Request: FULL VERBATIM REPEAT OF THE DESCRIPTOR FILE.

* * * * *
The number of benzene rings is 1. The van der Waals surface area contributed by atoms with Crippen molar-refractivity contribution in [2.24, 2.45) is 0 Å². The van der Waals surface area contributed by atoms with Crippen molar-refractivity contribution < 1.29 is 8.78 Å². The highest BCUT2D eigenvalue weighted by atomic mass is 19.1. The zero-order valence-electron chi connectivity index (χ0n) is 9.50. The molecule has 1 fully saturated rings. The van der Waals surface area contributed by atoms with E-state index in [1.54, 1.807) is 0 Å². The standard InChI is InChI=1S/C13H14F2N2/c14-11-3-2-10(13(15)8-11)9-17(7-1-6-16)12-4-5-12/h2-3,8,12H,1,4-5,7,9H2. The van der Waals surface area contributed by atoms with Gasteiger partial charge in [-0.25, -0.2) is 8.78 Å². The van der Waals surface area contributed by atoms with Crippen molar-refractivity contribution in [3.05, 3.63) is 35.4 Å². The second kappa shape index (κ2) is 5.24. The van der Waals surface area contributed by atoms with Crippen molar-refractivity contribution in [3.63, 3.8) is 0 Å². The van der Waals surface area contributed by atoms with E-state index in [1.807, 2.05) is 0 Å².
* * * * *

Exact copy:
The number of benzene rings is 1. The van der Waals surface area contributed by atoms with Crippen molar-refractivity contribution in [2.24, 2.45) is 0 Å². The van der Waals surface area contributed by atoms with Crippen molar-refractivity contribution < 1.29 is 8.78 Å². The highest BCUT2D eigenvalue weighted by atomic mass is 19.1. The zero-order valence-electron chi connectivity index (χ0n) is 9.50. The molecule has 1 fully saturated rings. The van der Waals surface area contributed by atoms with E-state index in [1.54, 1.807) is 0 Å². The standard InChI is InChI=1S/C13H14F2N2/c14-11-3-2-10(13(15)8-11)9-17(7-1-6-16)12-4-5-12/h2-3,8,12H,1,4-5,7,9H2. The van der Waals surface area contributed by atoms with Gasteiger partial charge in [-0.25, -0.2) is 8.78 Å². The van der Waals surface area contributed by atoms with Crippen molar-refractivity contribution in [3.05, 3.63) is 35.4 Å². The second kappa shape index (κ2) is 5.24. The van der Waals surface area contributed by atoms with Crippen molar-refractivity contribution in [3.63, 3.8) is 0 Å². The van der Waals surface area contributed by atoms with E-state index in [1.807, 2.05) is 0 Å².